A controversial plan to expand the Riverbend Landfill in McMinnville may depend on its ability to survive a large earthquake.
As I reported last month, the Waste Management landfill is running out of room. It’s within a few feet of its maximum height. But the company’s proposals to expand and keep the landfill open another 15 to 20 years have been stymied by opponents since 2008.
Oregon Department of Environmental Quality is in the final throes of reviewing the company’s proposal for a temporary fix: Building a berm on one side of the landfill to create more vertical space for garbage within the current footprint.
Opponents with the Stop The Dump Coalition say the agency should be holding the project to a higher seismic standard. Regulations require that the landfill survives an 8.5-magnitude earthquake, but some Oregon agencies have raised their seismic standard to 9.0-magnitude.
The Oregon Environmental Quality Commission will hear an update on the project’s seismic review at a meeting today, though it won’t be taking public comment on the issue.
Waste Management’s consultants say the landfill meets the state’s seismic standards, and permit reviewer Bob Schwarz of DEQ says his agency’s seismic consultants “generally concur” with the company’s findings. But opponents are pressing DEQ to raise its standards and take another look at the proposal before making a permitting decision.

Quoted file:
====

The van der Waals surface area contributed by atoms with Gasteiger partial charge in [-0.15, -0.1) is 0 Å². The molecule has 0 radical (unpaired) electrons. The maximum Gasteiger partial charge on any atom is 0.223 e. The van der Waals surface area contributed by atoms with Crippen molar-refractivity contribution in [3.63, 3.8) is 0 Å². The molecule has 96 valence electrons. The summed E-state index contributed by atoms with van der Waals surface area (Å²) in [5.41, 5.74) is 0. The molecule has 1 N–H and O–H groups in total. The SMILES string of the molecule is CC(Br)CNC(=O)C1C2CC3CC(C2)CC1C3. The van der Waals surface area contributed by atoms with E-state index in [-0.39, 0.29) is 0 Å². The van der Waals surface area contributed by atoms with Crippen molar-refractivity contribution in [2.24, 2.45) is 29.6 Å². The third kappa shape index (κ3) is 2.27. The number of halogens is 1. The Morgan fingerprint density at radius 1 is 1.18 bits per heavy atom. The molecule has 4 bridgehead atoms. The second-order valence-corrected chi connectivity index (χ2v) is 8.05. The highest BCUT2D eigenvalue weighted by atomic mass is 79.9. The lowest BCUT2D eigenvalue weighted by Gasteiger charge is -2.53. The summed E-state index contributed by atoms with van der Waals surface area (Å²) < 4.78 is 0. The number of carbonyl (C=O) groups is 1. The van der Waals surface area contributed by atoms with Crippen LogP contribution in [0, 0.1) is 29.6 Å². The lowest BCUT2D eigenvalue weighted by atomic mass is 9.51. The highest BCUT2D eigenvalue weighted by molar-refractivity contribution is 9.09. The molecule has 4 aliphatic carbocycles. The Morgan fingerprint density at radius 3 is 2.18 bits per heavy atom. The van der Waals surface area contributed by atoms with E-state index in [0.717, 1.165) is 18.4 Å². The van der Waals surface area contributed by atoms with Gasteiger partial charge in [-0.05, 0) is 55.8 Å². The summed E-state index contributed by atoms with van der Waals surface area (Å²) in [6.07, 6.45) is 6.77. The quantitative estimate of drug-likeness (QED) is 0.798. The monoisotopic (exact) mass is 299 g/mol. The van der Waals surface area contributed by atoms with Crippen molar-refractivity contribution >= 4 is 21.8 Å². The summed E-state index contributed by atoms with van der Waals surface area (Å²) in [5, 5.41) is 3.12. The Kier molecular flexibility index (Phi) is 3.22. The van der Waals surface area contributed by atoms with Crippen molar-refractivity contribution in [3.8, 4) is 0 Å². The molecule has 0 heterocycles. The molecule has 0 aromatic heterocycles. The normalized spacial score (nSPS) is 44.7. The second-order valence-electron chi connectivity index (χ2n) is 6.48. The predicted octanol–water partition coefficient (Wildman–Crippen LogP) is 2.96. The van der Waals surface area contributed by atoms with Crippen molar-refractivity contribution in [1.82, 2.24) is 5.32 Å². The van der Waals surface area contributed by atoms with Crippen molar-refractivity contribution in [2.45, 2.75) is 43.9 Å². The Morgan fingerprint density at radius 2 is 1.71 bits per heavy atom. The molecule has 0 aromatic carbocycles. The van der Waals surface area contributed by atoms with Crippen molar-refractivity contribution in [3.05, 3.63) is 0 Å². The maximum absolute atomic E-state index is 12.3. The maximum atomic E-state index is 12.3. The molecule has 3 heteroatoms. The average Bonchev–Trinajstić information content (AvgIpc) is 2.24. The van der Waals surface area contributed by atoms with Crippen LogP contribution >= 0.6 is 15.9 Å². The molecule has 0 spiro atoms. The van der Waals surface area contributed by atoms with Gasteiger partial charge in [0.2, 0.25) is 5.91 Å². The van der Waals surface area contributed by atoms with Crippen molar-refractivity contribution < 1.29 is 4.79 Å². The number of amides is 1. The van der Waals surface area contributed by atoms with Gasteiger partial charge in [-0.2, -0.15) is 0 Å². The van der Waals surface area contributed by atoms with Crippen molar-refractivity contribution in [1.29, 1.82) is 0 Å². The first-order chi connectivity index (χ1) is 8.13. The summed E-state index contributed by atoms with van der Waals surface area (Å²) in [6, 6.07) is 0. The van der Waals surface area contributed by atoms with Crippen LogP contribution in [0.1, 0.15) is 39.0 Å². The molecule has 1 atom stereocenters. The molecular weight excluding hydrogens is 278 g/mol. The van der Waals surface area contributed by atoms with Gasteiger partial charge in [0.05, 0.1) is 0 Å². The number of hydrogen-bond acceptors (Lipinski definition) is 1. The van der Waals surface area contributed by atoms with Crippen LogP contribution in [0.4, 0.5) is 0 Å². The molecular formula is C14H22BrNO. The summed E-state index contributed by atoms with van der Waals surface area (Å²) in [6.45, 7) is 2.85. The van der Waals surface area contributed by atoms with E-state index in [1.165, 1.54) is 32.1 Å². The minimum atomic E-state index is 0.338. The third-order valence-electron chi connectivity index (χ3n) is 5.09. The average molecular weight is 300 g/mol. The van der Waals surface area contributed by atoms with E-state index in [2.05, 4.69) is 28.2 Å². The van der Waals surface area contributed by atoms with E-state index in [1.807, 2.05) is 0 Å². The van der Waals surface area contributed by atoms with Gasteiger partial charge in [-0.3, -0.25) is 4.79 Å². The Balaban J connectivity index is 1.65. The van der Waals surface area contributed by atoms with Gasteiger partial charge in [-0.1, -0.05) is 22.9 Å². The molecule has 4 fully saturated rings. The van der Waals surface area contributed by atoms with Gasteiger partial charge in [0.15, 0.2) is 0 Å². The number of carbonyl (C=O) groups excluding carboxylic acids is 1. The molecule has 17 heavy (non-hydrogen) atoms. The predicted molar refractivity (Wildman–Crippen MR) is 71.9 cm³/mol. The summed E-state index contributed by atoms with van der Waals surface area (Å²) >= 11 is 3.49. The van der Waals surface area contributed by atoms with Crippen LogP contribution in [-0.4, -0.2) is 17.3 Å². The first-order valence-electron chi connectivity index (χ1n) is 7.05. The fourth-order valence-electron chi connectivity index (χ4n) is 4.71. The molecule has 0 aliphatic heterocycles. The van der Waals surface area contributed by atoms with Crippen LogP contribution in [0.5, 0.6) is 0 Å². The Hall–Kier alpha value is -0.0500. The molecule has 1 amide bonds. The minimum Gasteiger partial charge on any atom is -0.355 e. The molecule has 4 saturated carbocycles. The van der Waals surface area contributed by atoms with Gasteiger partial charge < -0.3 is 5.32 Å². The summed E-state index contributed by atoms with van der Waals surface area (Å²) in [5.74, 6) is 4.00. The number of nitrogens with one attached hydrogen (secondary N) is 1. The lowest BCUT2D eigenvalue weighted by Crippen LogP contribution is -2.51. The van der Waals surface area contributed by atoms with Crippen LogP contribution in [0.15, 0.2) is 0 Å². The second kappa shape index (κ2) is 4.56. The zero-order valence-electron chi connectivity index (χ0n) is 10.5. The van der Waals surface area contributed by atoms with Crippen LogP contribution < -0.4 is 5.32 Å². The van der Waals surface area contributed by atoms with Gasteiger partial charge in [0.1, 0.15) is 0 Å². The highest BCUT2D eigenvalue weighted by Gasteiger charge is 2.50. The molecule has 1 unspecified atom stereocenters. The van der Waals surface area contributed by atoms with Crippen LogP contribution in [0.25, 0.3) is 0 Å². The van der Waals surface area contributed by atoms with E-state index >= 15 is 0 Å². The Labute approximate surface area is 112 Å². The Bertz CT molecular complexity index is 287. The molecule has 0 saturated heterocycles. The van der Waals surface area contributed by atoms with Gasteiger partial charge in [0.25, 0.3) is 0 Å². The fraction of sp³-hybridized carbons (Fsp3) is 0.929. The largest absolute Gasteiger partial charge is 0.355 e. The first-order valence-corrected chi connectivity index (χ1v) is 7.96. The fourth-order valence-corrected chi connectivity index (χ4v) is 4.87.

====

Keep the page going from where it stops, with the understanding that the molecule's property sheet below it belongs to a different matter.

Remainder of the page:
“When (not if) the Cascadia subduction quake strikes, soils beneath the proposed structure are likely to liquefy, sending 13 million tons of garbage into the South Yamhill River,” the opponent group wrote in a recent letter to the Environmental Quality Commission.
The Oregonian reports the Oregon Department of Geology and Mineral Industries sent a letter to DEQ noting that “state-of-practice” in seismic engineering are based on a 9.0-magnitude standard, which is 15 to 18 times stronger than a quake of 8.5 magnitude.
Without an expansion of some kind, the Riverbend Landfill would have to close within the next couple years. Under a contract with Metro, Waste Management would then have to truck garbage to its other landfill in Arlington, about 140 miles east of Portland.
“It would mean we would have to truck waste hundreds of miles away, which means higher transportation costs and greenhouse gas emissions,” said Jackie Lang, communications director for Waste Management.
According to Metro, it would also mean an increase in garbage rates of $1.40 to $1.80 a month for Washington County and northwest Clackamas County.